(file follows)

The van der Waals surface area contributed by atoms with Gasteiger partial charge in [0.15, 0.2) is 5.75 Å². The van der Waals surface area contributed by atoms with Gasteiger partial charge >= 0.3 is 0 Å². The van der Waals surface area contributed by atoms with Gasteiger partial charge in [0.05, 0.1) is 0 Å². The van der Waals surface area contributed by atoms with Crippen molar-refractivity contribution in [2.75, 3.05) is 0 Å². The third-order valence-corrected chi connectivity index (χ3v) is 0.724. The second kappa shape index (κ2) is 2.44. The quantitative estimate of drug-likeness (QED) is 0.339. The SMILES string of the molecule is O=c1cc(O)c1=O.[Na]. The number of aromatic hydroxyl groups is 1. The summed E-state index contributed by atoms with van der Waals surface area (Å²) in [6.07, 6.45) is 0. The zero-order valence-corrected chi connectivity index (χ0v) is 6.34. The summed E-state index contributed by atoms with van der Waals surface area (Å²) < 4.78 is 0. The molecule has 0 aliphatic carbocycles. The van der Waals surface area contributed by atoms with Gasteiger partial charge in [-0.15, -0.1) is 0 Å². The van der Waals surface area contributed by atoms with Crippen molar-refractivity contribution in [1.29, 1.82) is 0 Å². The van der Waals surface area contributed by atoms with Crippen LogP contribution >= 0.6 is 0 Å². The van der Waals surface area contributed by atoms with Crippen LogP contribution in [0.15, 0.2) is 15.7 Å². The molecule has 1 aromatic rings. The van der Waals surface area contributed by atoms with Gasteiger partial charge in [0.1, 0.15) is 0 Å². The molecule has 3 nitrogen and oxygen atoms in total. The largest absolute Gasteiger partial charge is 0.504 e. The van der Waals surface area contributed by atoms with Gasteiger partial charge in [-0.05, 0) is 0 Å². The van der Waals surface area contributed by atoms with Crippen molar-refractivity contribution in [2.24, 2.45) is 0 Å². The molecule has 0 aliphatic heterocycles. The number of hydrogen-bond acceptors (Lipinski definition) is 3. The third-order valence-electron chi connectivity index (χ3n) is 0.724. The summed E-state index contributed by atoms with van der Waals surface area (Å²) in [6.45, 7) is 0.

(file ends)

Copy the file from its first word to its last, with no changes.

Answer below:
The van der Waals surface area contributed by atoms with Gasteiger partial charge in [0.15, 0.2) is 5.75 Å². The van der Waals surface area contributed by atoms with Gasteiger partial charge >= 0.3 is 0 Å². The van der Waals surface area contributed by atoms with Gasteiger partial charge in [0.05, 0.1) is 0 Å². The van der Waals surface area contributed by atoms with Crippen molar-refractivity contribution in [2.75, 3.05) is 0 Å². The third-order valence-corrected chi connectivity index (χ3v) is 0.724. The second kappa shape index (κ2) is 2.44. The quantitative estimate of drug-likeness (QED) is 0.339. The SMILES string of the molecule is O=c1cc(O)c1=O.[Na]. The number of aromatic hydroxyl groups is 1. The summed E-state index contributed by atoms with van der Waals surface area (Å²) in [6.07, 6.45) is 0. The zero-order valence-corrected chi connectivity index (χ0v) is 6.34. The summed E-state index contributed by atoms with van der Waals surface area (Å²) < 4.78 is 0. The molecule has 0 aliphatic carbocycles. The van der Waals surface area contributed by atoms with Gasteiger partial charge in [-0.15, -0.1) is 0 Å². The van der Waals surface area contributed by atoms with Crippen molar-refractivity contribution in [1.29, 1.82) is 0 Å². The van der Waals surface area contributed by atoms with Crippen LogP contribution >= 0.6 is 0 Å². The van der Waals surface area contributed by atoms with Crippen LogP contribution in [0.15, 0.2) is 15.7 Å². The molecule has 1 aromatic rings. The van der Waals surface area contributed by atoms with Gasteiger partial charge in [0.1, 0.15) is 0 Å². The molecule has 3 nitrogen and oxygen atoms in total. The largest absolute Gasteiger partial charge is 0.504 e. The van der Waals surface area contributed by atoms with Gasteiger partial charge in [-0.05, 0) is 0 Å². The van der Waals surface area contributed by atoms with Crippen molar-refractivity contribution in [2.24, 2.45) is 0 Å². The molecule has 0 aliphatic heterocycles. The number of hydrogen-bond acceptors (Lipinski definition) is 3. The third-order valence-electron chi connectivity index (χ3n) is 0.724. The summed E-state index contributed by atoms with van der Waals surface area (Å²) in [6.45, 7) is 0.